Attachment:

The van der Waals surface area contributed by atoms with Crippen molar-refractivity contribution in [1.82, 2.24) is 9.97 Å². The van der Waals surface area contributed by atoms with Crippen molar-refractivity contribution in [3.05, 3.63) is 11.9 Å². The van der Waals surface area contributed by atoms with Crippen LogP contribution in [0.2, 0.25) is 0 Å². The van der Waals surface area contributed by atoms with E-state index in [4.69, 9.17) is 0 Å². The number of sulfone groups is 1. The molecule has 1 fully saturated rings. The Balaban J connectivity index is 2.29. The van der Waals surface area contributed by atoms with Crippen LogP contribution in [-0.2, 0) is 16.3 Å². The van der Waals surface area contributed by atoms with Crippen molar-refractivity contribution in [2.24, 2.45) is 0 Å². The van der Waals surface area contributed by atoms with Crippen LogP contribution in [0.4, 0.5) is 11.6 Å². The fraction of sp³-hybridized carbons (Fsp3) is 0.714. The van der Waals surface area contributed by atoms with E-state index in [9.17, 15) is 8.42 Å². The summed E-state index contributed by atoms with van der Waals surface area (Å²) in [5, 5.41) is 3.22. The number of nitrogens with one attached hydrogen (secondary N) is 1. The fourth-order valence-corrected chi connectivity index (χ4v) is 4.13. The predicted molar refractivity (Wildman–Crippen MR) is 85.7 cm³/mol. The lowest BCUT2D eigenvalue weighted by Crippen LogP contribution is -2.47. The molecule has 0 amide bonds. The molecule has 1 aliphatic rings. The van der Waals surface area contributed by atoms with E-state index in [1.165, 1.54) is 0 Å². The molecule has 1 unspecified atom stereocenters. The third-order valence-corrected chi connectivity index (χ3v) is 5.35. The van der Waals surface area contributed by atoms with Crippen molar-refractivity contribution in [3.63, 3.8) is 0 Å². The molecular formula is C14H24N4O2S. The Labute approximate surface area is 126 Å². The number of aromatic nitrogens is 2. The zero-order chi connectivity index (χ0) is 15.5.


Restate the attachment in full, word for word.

The van der Waals surface area contributed by atoms with Crippen molar-refractivity contribution in [1.82, 2.24) is 9.97 Å². The van der Waals surface area contributed by atoms with Crippen molar-refractivity contribution in [3.05, 3.63) is 11.9 Å². The van der Waals surface area contributed by atoms with Crippen LogP contribution in [0.2, 0.25) is 0 Å². The van der Waals surface area contributed by atoms with E-state index in [4.69, 9.17) is 0 Å². The number of sulfone groups is 1. The molecule has 1 fully saturated rings. The Balaban J connectivity index is 2.29. The van der Waals surface area contributed by atoms with Crippen LogP contribution in [-0.2, 0) is 16.3 Å². The van der Waals surface area contributed by atoms with Crippen molar-refractivity contribution in [2.24, 2.45) is 0 Å². The van der Waals surface area contributed by atoms with Crippen LogP contribution in [0.4, 0.5) is 11.6 Å². The fraction of sp³-hybridized carbons (Fsp3) is 0.714. The van der Waals surface area contributed by atoms with E-state index in [9.17, 15) is 8.42 Å². The summed E-state index contributed by atoms with van der Waals surface area (Å²) in [5, 5.41) is 3.22. The number of nitrogens with one attached hydrogen (secondary N) is 1. The fourth-order valence-corrected chi connectivity index (χ4v) is 4.13. The predicted molar refractivity (Wildman–Crippen MR) is 85.7 cm³/mol. The lowest BCUT2D eigenvalue weighted by Crippen LogP contribution is -2.47. The molecule has 0 amide bonds. The molecule has 1 aliphatic rings. The van der Waals surface area contributed by atoms with E-state index in [1.165, 1.54) is 0 Å². The molecule has 1 unspecified atom stereocenters. The third-order valence-corrected chi connectivity index (χ3v) is 5.35. The van der Waals surface area contributed by atoms with Crippen molar-refractivity contribution in [3.63, 3.8) is 0 Å². The molecular formula is C14H24N4O2S. The Labute approximate surface area is 126 Å². The number of aromatic nitrogens is 2. The zero-order chi connectivity index (χ0) is 15.5.